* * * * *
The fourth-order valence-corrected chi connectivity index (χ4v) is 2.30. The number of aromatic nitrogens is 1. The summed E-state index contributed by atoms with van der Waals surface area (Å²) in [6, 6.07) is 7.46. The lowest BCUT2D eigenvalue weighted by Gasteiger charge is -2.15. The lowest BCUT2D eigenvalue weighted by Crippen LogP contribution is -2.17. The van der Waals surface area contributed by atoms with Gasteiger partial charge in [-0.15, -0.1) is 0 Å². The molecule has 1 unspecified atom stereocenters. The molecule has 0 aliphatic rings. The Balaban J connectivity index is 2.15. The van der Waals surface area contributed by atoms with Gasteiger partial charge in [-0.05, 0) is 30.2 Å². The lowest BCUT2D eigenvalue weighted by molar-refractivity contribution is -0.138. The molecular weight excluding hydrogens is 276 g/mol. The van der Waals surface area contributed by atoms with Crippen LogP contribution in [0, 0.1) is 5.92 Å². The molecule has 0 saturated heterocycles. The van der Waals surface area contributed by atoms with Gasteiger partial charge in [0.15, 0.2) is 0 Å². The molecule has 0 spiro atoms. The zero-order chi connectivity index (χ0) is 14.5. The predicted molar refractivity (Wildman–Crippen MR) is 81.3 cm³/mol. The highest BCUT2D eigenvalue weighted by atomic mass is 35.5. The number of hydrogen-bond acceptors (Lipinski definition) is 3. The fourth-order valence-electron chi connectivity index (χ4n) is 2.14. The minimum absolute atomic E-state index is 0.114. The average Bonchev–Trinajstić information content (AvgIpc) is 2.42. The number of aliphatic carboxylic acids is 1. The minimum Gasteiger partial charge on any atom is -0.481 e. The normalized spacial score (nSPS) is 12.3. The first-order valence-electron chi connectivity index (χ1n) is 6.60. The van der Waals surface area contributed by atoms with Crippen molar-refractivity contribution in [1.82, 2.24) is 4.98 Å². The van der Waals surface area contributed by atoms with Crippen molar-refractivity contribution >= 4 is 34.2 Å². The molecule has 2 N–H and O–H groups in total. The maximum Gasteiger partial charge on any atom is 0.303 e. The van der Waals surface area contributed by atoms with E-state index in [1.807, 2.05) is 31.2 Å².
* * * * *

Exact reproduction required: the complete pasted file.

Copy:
The fourth-order valence-corrected chi connectivity index (χ4v) is 2.30. The number of aromatic nitrogens is 1. The summed E-state index contributed by atoms with van der Waals surface area (Å²) in [6, 6.07) is 7.46. The lowest BCUT2D eigenvalue weighted by Gasteiger charge is -2.15. The lowest BCUT2D eigenvalue weighted by Crippen LogP contribution is -2.17. The van der Waals surface area contributed by atoms with Gasteiger partial charge in [-0.15, -0.1) is 0 Å². The molecule has 1 unspecified atom stereocenters. The molecule has 0 aliphatic rings. The Balaban J connectivity index is 2.15. The van der Waals surface area contributed by atoms with Gasteiger partial charge in [-0.05, 0) is 30.2 Å². The lowest BCUT2D eigenvalue weighted by molar-refractivity contribution is -0.138. The molecular weight excluding hydrogens is 276 g/mol. The van der Waals surface area contributed by atoms with Crippen LogP contribution in [0, 0.1) is 5.92 Å². The molecule has 0 saturated heterocycles. The van der Waals surface area contributed by atoms with Gasteiger partial charge in [0.15, 0.2) is 0 Å². The molecule has 0 spiro atoms. The zero-order chi connectivity index (χ0) is 14.5. The predicted molar refractivity (Wildman–Crippen MR) is 81.3 cm³/mol. The highest BCUT2D eigenvalue weighted by atomic mass is 35.5. The number of hydrogen-bond acceptors (Lipinski definition) is 3. The fourth-order valence-electron chi connectivity index (χ4n) is 2.14. The minimum absolute atomic E-state index is 0.114. The average Bonchev–Trinajstić information content (AvgIpc) is 2.42. The number of aliphatic carboxylic acids is 1. The minimum Gasteiger partial charge on any atom is -0.481 e. The normalized spacial score (nSPS) is 12.3. The first-order valence-electron chi connectivity index (χ1n) is 6.60. The van der Waals surface area contributed by atoms with Crippen molar-refractivity contribution in [1.82, 2.24) is 4.98 Å². The van der Waals surface area contributed by atoms with Crippen molar-refractivity contribution >= 4 is 34.2 Å². The molecule has 2 N–H and O–H groups in total. The maximum Gasteiger partial charge on any atom is 0.303 e. The van der Waals surface area contributed by atoms with E-state index in [1.807, 2.05) is 31.2 Å².